Legalizing gambling in Alabama could create about 19,000 jobs and pump roughly $700 million in new revenues into state government, a study group appointed by Gov. Kay Ivey reported Friday.
The committee, created earlier this year to examine a perennial topic at the Statehouse, also said social costs could result from expanding gambling and did not make specific policy suggestions, news outlets reported.
The almost 900-page report will become another piece of evidence as Alabama — one of only five states without a lottery — considers whether to allow additional gambling.
Former Montgomery Mayor Todd Strange, who chaired the panel, said the group found that about 60% of Alabama adults, or about 2.3 million people, would participate in expanded gambling. An estimated 66,000 of them, or 3%, would be problem gamblers, he said.
Speaking during a news conference outside the Capitol, Strange said the state could absorb the costs considering the potential revenues and new jobs.
“Gambling will work in the state of Alabama,” Strange said, adding that the advantages outweigh the disadvantages.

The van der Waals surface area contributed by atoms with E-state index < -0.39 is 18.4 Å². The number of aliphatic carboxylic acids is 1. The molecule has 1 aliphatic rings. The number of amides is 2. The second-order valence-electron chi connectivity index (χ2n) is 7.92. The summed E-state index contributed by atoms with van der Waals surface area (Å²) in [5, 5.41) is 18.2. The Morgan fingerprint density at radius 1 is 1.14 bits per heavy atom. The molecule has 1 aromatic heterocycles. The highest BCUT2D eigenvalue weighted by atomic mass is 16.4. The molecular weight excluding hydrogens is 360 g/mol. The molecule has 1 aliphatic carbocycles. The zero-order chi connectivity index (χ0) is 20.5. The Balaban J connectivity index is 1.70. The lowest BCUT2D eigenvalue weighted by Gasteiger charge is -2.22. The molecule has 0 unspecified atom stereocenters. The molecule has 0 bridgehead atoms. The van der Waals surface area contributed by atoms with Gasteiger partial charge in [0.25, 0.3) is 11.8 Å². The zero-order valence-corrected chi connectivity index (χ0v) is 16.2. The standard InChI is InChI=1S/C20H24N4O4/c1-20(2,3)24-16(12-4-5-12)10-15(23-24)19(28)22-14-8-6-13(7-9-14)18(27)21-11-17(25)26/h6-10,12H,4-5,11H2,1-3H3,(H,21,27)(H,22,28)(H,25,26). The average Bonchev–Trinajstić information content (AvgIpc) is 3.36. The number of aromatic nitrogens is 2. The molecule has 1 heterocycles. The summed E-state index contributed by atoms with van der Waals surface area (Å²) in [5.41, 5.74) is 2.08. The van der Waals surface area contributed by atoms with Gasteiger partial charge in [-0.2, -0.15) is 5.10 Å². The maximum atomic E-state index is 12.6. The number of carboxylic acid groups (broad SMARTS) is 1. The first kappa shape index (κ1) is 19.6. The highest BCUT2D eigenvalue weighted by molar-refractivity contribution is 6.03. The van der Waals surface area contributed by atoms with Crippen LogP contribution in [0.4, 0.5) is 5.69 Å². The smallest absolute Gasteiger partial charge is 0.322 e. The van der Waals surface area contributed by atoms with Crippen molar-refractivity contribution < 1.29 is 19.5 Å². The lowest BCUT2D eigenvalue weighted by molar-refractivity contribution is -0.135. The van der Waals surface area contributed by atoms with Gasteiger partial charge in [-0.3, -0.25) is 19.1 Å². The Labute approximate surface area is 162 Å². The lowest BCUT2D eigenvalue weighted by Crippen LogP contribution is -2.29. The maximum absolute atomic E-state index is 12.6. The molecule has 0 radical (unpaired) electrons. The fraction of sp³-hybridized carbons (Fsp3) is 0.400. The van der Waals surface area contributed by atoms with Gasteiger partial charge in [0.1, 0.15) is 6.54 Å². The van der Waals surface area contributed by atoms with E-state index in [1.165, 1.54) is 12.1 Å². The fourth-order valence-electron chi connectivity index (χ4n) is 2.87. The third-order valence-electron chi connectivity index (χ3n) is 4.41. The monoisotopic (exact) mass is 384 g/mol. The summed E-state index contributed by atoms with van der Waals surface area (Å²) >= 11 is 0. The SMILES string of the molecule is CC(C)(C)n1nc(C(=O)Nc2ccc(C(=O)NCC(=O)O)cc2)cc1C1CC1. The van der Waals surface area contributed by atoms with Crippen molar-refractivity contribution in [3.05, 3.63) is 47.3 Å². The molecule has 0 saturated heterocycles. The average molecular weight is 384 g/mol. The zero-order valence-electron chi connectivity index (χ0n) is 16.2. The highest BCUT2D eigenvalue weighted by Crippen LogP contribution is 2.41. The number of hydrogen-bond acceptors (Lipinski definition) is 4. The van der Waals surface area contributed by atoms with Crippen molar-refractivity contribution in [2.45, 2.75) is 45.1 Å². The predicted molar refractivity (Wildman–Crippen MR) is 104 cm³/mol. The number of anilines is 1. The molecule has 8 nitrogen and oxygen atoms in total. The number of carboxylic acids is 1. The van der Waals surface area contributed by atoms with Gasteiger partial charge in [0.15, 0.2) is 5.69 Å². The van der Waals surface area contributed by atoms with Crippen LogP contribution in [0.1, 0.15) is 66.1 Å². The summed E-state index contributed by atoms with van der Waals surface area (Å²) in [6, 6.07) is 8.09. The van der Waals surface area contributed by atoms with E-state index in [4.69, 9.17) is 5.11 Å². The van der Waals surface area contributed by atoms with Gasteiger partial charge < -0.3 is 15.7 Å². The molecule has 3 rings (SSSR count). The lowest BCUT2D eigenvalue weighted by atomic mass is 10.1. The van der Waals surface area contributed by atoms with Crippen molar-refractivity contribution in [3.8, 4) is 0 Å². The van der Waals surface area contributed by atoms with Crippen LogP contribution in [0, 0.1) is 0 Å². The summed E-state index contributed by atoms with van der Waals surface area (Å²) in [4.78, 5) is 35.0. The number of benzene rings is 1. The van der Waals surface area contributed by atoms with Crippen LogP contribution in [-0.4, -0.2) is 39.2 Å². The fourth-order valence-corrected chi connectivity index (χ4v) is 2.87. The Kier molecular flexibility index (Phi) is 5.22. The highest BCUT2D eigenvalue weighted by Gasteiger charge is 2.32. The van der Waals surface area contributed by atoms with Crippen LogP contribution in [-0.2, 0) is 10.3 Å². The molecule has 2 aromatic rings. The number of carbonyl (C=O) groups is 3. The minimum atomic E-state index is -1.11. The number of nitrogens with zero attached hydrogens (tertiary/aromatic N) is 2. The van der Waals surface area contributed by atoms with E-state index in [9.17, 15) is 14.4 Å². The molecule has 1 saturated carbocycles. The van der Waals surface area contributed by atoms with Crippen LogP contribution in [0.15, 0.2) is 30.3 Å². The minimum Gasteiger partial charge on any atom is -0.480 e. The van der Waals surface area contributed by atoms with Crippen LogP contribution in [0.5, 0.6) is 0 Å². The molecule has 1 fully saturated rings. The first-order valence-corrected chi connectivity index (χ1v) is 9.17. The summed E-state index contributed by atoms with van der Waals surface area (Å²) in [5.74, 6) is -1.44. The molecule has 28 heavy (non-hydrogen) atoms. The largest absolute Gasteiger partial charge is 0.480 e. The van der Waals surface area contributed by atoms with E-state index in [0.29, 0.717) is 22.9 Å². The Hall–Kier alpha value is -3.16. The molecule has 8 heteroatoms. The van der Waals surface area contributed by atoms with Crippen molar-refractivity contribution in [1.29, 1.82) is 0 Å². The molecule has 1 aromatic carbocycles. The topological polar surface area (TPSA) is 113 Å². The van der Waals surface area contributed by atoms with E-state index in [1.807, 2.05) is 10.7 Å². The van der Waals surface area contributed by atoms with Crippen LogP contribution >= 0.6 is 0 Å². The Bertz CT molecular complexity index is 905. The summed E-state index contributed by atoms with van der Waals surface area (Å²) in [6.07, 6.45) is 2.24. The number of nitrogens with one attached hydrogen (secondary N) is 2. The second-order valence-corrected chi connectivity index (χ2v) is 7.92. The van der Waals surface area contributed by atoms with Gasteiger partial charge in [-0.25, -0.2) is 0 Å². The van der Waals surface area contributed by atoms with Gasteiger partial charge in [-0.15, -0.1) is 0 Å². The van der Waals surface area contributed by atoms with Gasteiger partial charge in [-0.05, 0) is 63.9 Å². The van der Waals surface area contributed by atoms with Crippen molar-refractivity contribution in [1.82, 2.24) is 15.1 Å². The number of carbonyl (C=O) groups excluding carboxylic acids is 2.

Ivey said the research would be “pivotal” as leaders consider whether to expand gambling, which is currently dominated in the state by video-gaming casinos operated by the Poarch Band of Creek Indians.
“The potential to act on gambling is an opportunity that cannot be accomplished solely by a governor or solely by the Legislature. It is incumbent on us to work together to provide the citizens of Alabama their opportunity to determine the future of gambling in Alabama,” she said in a statement.
Proposals to establish a state lottery and to allow the Poarch Band of Creek Indians to have full-fledged casinos failed to get floor votes this year before Ivey created the study group.
Republished with the permission of the Associated Press.